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Semi-Obligatory Post-Oscars Blog Post

I had it all planned out.  I was going to go to an Oscar-themed trivia event with my fearsome trivia team, and use that as the hook for the semi-obligatory post-Oscars blog post.  I would have gone after Hollywood’s Biggest Night for being out of touch with American tastes, demographics, and realities by coining the hashtag #OscarsSoTrivial, and everything would have been terrifically satirical and witty.  But then my fellow teammates wound up getting stranded out of town, scuttling that brilliant plan.

So instead, I returned to my Bronx apartment to watch the telecast by myself, figuring I could post a detailed, insightful analysis of the telecast.  But just as Chris Rock’s already legendary monologue began, my digital antenna conked out.  So as he lit into the systemic benign racism of the film industry, I was only able to make out isolated words through a fog of broken pixels.

It’s around this point that I began to wonder why I was even bothering.  It’s the same argument we have with ourselves every year at Oscar time – why watch a bloated, self-congratulatory, frequently cringe-inducing ceremony simply for the sake of saying that we saw it?  Especially when the industry it’s celebrating keeps on demonstrating shocking tone-deafness towards crucial aspects of the society it’s attempting to entertain – race in America, gender in America, any political outlook beyond a narrow set of comfortable platitudes?  And when that industry only ever notices a slight fraction of the vast amount of work its artists are making?

(These two things are linked, but the way.  Take one example, the failure to nominate Idris Elba for Beasts of No Nation which seemed to crystalize the whole #OscarsSoWhite backlash.  I’ve lost track of the number of conversations I’ve seen among industry insiders in which they say they didn’t know whether they could nominate him in the first place, given the digital distribution deal that was in place for the film.  Expect to see this more and more, as non-traditional means of distribution become the means for more and more diverse voices to get their films out to the public, disrupting the traditional filmmaking model in the process.  Since the Academy exists to celebrate and defend that model, the films it celebrates are bound to get less and less diverse as it circles its wagons, even when this doesn’t reflect the beliefs of the individual members.)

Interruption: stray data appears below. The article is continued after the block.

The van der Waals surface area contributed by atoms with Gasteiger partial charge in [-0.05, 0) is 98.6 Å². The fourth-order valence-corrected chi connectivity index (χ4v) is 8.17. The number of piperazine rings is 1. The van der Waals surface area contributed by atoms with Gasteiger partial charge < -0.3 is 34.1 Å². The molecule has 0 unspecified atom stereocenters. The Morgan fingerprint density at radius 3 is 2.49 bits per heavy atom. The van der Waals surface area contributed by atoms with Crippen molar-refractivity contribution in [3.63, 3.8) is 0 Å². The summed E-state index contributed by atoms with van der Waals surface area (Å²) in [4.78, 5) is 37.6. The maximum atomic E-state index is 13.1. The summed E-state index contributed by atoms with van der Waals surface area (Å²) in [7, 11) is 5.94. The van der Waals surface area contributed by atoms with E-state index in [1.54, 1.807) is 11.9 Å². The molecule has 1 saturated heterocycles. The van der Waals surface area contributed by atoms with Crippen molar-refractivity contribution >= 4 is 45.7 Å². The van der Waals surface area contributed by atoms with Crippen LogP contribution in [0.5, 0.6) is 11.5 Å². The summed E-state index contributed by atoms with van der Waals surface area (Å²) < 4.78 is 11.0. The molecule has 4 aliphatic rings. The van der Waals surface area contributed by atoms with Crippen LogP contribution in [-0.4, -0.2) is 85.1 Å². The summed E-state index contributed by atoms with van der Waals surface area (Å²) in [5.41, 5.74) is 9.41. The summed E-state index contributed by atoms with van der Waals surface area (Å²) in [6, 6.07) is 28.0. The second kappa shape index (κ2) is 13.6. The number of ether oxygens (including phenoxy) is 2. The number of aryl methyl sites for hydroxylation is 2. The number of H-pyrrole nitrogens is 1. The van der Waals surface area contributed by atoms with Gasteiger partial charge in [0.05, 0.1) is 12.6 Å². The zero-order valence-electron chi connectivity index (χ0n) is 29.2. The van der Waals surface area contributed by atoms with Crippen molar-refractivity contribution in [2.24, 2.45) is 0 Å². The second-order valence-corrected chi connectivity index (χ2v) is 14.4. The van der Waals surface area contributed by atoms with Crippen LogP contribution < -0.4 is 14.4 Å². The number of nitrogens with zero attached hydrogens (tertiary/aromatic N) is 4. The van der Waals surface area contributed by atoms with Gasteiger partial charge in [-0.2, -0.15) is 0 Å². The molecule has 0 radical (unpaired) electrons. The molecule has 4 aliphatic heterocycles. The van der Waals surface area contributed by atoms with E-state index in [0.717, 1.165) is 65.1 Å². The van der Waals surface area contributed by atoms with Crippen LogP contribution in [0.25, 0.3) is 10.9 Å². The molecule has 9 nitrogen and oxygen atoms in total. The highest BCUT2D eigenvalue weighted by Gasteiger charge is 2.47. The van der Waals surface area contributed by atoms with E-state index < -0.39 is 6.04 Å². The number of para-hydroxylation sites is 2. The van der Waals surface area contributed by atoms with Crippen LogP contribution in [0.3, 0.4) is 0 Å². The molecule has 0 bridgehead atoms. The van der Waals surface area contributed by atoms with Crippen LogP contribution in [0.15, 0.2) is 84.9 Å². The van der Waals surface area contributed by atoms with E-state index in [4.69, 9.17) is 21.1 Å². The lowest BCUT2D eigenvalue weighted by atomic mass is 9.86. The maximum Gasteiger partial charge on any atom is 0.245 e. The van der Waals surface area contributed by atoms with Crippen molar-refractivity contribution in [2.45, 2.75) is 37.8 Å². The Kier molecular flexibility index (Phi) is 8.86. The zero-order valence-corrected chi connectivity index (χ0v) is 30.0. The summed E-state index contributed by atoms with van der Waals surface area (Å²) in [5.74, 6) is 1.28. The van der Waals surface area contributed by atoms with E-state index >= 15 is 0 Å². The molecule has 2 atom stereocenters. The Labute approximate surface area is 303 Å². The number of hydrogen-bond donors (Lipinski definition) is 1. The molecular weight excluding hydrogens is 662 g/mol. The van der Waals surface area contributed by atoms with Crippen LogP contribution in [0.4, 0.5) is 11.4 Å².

And yet – what became clear from the bits of the telecast my malfunctioning antenna allowed me to see was that this was far and away the best ceremony in some time.  People love to mock celebrities for embracing trendy causes, but nothing about this year’s telecast seemed the least bit trendy or shallow.  This ceremony mattered to the people on stage this year.  Representation mattered.  Issues mattered.  The state of our nation mattered. 

And believe it or not, the Oscars really do matter, petty and trivial though they frequently are.  They don’t make a movie great – indeed they have an alarming habit of ignoring greatness – but they provide a starting point for people searching for greatness.  Many is the budding student of film history who starts out with a book of past winners as a way of starting that lifelong conversation.  This year, a whole slew of other conversations managed to become part of the ceremony as well; hopefully they won’t end now that the show is over, and Chris Rock’s daughters’ Girl Scout cookies are being happily consumed.

Plus Mad Max won a whole bunch of stuff, so that’s pretty cool.

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